Long Live Nuclear Power? The Test Case of China
Damned if you do, damned if you don't. Since the 2011 meltdown in Japan, that's been the worldview of atomic energy. The People's Republic is trying to undo the dilemma.
Take your pick: freeze in the dark, choke on filthy air, flip the switch and hope the lights will come on, flood the world's coasts by melting the Arctic, or live near an atom bomb that just might go off? For energy policy, these are the ugly options. Fossil fuels are dirty global warmers. Renewables are limited, expensive and sometimes unreliable. Atomic energy, by contrast, is relatively clean and affordable – yet every once in a while, somewhere in the world it goes bang.
The last time, four years ago when a tsunami triggered a meltdown in Fukushima, this seemed to sound a death-knell for nukes. Fallout from Tokyo Electric Power's failed reactors ruined for human habitation the surrounding 800 square kilometres (three-quarters the size of Hong Kong) and wrought damages of an estimated 100 billion USD (the annual output of Slovakia). But just as the industry eventually rose from the slag of the 1986 major-meltdown in Soviet Russia's Chernobyl (preceded by the 1979 mini-meltdown at America's Three Mile Island), the nuclear phoenix might again be headed up. Its launch pad lies in the land that uses more electricity than any other, China.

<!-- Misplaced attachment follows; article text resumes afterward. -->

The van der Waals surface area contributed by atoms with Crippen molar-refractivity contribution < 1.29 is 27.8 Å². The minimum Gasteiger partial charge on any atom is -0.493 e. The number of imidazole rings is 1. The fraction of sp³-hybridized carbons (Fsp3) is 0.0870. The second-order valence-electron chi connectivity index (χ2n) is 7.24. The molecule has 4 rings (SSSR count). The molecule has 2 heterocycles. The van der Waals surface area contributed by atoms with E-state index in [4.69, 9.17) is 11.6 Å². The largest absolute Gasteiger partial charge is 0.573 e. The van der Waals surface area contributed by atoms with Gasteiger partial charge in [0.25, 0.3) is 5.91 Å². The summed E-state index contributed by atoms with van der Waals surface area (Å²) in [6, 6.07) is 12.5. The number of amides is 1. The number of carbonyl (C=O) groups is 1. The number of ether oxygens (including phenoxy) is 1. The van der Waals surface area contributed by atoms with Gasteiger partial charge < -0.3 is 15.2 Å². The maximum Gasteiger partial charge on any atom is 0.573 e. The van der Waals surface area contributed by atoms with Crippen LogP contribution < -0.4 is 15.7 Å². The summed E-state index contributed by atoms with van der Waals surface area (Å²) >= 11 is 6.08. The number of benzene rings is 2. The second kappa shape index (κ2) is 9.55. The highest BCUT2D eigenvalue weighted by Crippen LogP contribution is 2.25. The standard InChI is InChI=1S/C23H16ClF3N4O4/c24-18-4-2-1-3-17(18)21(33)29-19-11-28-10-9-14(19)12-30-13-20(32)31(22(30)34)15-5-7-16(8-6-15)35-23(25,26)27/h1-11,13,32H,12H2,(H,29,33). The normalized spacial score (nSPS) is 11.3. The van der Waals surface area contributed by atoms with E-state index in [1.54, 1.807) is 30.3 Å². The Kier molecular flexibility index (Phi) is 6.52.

Not that the Chinese take the threat lightly. They know that over six decades of commercial nuclear power, accidents causing death or >100 million USD in damages number 25-30, and that Fukushima's costs are by far the highest. Indeed, the Japanese blast prompted China's State Council to cut its 2020 nuclear capacity targets by 25 percent, explains Credit Suisse's 2014 'China Nuclear Primer' report. Even though the country has reportedly had no serious atomic accidents, construction of new plants was halted for extraordinary inspections, and safety regulations were reviewed and tightened. At the same time, planners are acutely aware that they need to keep feeding the beast. China's hunger for electricity surpassed that of the USA to become global number one in 2011, and, predicts the US Energy Information Administration (EIA), by 2040 it will double again. True, this is not the double-digit growth of recent past, but still: the coming increase is about equal to the current generating capacity of Europe or North America. On top of that comes the challenge of King Coal. While the black stuff currently fuels two-thirds of China's electricity, it also fouls the atmosphere. Soot concentrations in Beijing, Shanghai, Xi'an and other major cities regularly clock in at 3-6 times the upper limit recommended by the World Health Organisation.
A Nuclear Boom
So, the only way out is to go heavy on cleaner power: nuclear, wind, solar and natural gas. These, says the US EIA, will account for two-thirds of the new capacity to 2040, with coal taking the remaining third. A huge side effect here, as Credit Suisse's China analysts point out, is that by sometime around 2030, China will become the world number one in nuclear power generation. As of early 2015, says the World Nuclear Association, Sino projects account for one third of all capacity under construction, one quarter of that planned to start operations in the next decade and nearly half of that slated for start-up by 2030. As with existing nuclear plants, the new ones will be operated by Chinese utilities. But unlike the existing ones, for which technology is usually imported, the new ones also will mostly be conceived and designed by in-country companies. China's three biggest players in nuclear technology – China General Nuclear Power Group, China National Nuclear Corporation and State Nuclear Power Technology Company – will rival and perhaps surpass existing heavyweights such as Areva, GE-Hitachi or Toshiba-Westinghouse.